Putting all aspects disclosed in Japanese Laid-Open Patent Publication “Tokkai” Nos. 2003-218383 and 2003-209283 together, it is obvious that the GaP light extraction layer having the (100) surface on the first main surface thereof cannot be roughened simply by immersing it into the etching solution, so far as any publicly-known etching solution for GaP (hydrochloric acid, sulfuric acid, hydrogen peroxide or mixed solutions of these components, according to paragraph 0026 in Japanese Laid-Open Patent Publication “Tokkai” No. 2003-218383) is used as the etching solution, and that it is difficult to form the irregularities capable of improving the light extraction efficiency to a sufficient degree.

Japanese Laid-Open Patent Publication “Tokkai” No. 2003-218383 discloses, as one specific solution of this problem, a method of etching the (100) main surface of the GaP light extraction layer, after covering it with a finely-patterned resin mask. Although this literature also formally suggests wet etching (chemical etching) as the etching method, all specific disclosures including the embodiments are made only on dry etching based on RIE (reactive ion etching) which costs high, and is disadvantageous in terms of its extremely low process efficiency, because only a small area of substrate can be processed at a time. As far as the present inventors investigated, it is also supposed that the chemical etching using hydrochloric acid, sulfuric acid, hydrogen peroxide, or any mixed solution of these components causes a considerable intrusion of the etching under the mask, and therefore cannot form the distinct irregularities on the GaP light extraction layer as shown in Japanese Laid-Open Patent Publication “Tokkai” No. 2003-209283.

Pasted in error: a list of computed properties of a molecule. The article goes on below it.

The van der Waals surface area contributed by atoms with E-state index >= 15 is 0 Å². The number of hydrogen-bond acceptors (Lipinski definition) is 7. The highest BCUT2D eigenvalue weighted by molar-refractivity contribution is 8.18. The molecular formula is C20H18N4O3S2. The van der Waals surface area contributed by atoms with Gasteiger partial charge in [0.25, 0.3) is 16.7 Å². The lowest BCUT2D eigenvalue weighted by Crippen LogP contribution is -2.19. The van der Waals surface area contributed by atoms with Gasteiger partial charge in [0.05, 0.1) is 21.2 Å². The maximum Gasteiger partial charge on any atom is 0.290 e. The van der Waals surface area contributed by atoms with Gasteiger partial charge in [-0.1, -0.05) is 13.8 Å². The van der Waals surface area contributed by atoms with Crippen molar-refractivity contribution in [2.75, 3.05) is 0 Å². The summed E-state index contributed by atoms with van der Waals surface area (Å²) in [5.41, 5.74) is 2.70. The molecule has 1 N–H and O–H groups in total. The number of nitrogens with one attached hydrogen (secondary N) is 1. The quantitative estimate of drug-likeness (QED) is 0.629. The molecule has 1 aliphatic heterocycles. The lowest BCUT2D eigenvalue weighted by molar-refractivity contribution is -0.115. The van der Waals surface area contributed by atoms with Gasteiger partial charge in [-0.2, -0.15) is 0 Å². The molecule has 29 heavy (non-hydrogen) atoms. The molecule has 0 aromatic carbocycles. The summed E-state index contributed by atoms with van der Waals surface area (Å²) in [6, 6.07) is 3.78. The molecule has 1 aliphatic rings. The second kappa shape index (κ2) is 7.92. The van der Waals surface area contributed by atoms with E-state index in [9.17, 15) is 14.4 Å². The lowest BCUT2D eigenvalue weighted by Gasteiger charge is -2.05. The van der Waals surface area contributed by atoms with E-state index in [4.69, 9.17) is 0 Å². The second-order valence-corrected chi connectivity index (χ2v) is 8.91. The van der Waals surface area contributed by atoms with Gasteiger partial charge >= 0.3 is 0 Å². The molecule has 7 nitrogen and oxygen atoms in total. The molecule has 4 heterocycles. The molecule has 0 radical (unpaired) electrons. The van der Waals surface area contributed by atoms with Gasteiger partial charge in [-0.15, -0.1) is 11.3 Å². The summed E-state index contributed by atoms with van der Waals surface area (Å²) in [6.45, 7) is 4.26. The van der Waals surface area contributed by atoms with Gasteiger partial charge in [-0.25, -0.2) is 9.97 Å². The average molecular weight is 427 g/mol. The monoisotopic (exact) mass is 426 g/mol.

On the other hand, Japanese Laid-Open Patent Publication “Tokkai” No. 2003-209283 gives no specific information on the formation of the irregularities by etching the (100) main surface of the GaP light extraction layer, because the light extraction surface herein is composed of GaAIAs. A method adopted herein is such as forming a macroscopic secondary trench pattern having a triangle section by mechanical processing so as to expose the (111) surface allowing the etching to proceed thereon more smoothly, and subjecting the surface of the secondary pattern to chemical etching. The method is, however, disadvantageous in that the number of process steps increases corresponding to necessity of the mechanical processing for forming the trenches.

The methods of surface roughening described in Japanese Laid-Open Patent Publication “Tokkai” Nos. 2003-218383 and 2003-209283, however, essentially need process steps of forming the mask and the trenches, which are permissible only on the main surface of the wafer, and as a consequence, it is apparent that the surface roughening is not adoptable to the side faces of the chip which appear only after the wafer is diced. In particular in the dry etching such as RIE as described in Japanese Laid-Open Patent Publication “Tokkai” No. 2003-218383, it may be absolutely impossible to etch the side faces by allowing the etching beam, directed straightforward to the main surface of the layer, to come round onto the side faces, due to strong directionality of the etching beam.

In order to make a breakthrough in this situation, the present inventors found out a novel anisotropic etching solution having the above-described composition, and established a method capable of anisotropically and effectively etching the (100) surface of GaP single crystal using the solution. As a consequence, the surface roughening projections can be formed in an anisotropic and distinctive manner also on the {100} side faces of the GaP transparent semiconductor layer, although having been believed conventionally as being far from possible.